unforced rhythms of grace

Are you tired? Worn out? Burned out on religion? Come to me. Get away with me and you’ll recover your life. I’ll show you how to take a real rest. Walk with me and work with mewatch how I do it. Learn the unforced rhythms of grace. I won’t lay anything heavy or ill-fitting on you. Keep company with me and you’ll learn to live freely and lightly.”  (Matthew 11:28-30, The Message)

I’ve had this phrase from the above passage swirling round my head these last few days “Learn the unforced rhythms of grace.”

The unforced rhythms of grace are the opposite to religion. Religion is about rules, regulations, going to meetings, and external behaviour. My kids have a great version of the bible called The Storybook Bible which I couldn’t recommend highly enough. I love the way it describes the Pharisees…

“In those days there were some Extra-Super-Holy People (at least that’s what they thought), and they were called “Pharisees.” Every day they would stand out there in the middle of the street and pray out loud in big Extra-Super-Holy-Voices. They weren’t really praying so much as just showing off. They used lots of special words that were so clever no one understood what they meant.

People walking by would stop and stare, which might sound rude- except that’s exactly what the Extra-Super-Holy People wanted. They wanted everyone to say, “Look at them. They’re so holy. God must love those people the best.”

It always makes me laugh when I read it because the Pharisees are so ridiculously religious and then usually as I’m chuckling I realise I’m not so different from these guys.You know, it’s not that difficult to slip into religion. Our versions of “religion” might not be as obvious as the Pharisees but they can creep in without us realising.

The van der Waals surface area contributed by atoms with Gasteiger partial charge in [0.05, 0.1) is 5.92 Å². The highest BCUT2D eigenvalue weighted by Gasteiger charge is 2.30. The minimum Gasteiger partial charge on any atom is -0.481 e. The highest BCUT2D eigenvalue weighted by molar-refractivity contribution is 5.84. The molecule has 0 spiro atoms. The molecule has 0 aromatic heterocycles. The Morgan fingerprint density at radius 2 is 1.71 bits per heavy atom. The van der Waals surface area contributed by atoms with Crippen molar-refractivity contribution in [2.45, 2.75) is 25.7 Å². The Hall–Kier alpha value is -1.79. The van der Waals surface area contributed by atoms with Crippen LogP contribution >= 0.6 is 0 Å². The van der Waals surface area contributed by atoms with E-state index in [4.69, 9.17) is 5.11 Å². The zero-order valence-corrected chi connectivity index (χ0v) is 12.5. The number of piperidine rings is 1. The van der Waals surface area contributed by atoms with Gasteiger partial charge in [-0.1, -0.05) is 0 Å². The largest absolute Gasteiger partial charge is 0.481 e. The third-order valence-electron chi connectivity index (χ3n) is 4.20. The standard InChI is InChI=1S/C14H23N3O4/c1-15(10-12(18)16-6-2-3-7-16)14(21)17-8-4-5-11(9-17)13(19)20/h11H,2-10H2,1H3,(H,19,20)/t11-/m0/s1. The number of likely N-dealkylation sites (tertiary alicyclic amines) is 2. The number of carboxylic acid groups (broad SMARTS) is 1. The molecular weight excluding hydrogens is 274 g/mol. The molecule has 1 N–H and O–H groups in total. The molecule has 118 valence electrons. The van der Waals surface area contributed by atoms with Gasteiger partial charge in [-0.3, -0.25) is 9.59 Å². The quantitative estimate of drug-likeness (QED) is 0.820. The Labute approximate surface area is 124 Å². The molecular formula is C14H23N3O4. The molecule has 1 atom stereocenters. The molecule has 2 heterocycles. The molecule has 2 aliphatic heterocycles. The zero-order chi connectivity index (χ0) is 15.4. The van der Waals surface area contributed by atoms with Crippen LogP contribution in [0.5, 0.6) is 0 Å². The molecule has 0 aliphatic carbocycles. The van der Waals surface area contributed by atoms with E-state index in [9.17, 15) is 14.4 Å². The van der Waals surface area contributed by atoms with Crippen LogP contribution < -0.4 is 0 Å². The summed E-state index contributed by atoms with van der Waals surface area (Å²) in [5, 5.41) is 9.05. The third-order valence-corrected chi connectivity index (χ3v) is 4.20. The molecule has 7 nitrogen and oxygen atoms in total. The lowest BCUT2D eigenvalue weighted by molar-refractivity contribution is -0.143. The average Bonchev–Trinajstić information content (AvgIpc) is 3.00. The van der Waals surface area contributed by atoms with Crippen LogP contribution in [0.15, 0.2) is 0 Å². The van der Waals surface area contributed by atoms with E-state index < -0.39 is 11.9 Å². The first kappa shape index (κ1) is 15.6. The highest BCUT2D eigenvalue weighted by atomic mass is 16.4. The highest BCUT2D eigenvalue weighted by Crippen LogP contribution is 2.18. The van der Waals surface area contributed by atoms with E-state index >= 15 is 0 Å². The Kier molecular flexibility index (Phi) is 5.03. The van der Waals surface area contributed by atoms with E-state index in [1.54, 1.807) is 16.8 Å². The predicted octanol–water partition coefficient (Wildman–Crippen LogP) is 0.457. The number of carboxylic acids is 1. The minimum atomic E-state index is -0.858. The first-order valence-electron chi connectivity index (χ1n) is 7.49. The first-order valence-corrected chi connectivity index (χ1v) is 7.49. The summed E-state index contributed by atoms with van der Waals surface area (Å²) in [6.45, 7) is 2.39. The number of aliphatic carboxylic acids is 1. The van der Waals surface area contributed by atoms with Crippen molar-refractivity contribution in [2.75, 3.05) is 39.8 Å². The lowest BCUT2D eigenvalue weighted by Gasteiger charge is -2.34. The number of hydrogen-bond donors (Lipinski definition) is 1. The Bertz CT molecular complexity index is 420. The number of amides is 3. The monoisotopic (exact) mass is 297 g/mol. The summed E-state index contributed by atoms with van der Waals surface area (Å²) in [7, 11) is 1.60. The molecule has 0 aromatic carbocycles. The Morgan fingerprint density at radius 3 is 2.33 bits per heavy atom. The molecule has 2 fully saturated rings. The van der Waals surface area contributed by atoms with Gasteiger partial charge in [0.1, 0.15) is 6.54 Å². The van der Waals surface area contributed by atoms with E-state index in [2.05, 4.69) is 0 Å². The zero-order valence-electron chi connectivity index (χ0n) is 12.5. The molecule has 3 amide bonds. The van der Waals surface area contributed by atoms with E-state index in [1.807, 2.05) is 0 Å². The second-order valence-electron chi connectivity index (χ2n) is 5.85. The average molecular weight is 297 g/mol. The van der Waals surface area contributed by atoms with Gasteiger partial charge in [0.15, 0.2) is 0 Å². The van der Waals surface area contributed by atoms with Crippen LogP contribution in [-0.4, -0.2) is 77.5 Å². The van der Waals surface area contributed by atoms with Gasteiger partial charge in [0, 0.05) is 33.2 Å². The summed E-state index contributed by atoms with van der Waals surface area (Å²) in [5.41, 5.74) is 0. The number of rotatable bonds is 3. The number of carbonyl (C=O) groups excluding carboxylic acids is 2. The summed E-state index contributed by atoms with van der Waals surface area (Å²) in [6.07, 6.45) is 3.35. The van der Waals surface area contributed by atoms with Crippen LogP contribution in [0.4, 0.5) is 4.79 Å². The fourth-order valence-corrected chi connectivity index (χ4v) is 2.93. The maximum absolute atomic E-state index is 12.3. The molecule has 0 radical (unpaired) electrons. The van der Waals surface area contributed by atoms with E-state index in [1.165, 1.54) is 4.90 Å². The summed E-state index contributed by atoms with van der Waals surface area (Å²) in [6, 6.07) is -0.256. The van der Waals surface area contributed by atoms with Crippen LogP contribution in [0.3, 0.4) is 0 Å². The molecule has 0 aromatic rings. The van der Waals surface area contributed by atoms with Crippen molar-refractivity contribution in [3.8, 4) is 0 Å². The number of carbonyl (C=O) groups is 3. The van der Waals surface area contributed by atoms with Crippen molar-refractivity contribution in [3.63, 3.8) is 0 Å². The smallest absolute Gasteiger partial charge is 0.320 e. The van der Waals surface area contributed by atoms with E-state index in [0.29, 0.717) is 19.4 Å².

Maybe you  have a purer heart than me but have you ever hoped that someone might notice you being generous to someone or have you ever prayed in a way hoping that people around you might think that you are super-duper holy? Why do we do that? I think it’s because we think, as the Storybook Bible says, that  “God must love those people the best”. We are fooled into thinking that God is impressed by our religious show.

But  when we learn the unforced rhythms of grace mentioned in Matthew 11 life is very different. Jesus tells us how to live this grace-filled life:

  • Come to me. Get away with me.

There’s an initial call to go to Jesus – to move towards him and retreat away with him in order to be forgiven and restored. In this place we truly understand who we are – our identity given and defined by Jesus.

  • Walk with me and work with me – watch how I do it

Then there is invitation to walk and work with Jesus, to let him apprentice us and to show us how to walk everyday life as we watch how he does it and participate in who, what and where he calls us to.

  • Keep company with me

And then an invitation to keep company, to remain intimate with him in all that we are and all that we do.

When we choose to fellowship with Jesus this way –  as we retreat, walk and work with Him – there is life, rest, freedom and light-ness…the unforced rhythms of grace.

posted by Anna

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2 thoughts on “unforced rhythms of grace

  1. “have you ever prayed in a way hoping that people around you might think that you are super-duper holy? Why do we do that? I think it’s because we … are fooled into thinking that God is impressed by our religious show.” – interesting. I expect some people are, I expect there are those who think God will think better of them if they pray longer/fancier prayers, that sort of thing. But I think there’s another reason why we do these things: we care too much about what other people think of us, we yearn for praise from fellow human beings. and the antidote for that also lies in the same thing you talk about: spending time with God, so that we absorb more of how he sees us, we get our sense of self-worth from him so we won’t need other people to praise us.


  2. totally agree, the root cause of either trying to impress God or man is the same – not having a secure God-given identity which can only be found in walking with him. Thanks, anna


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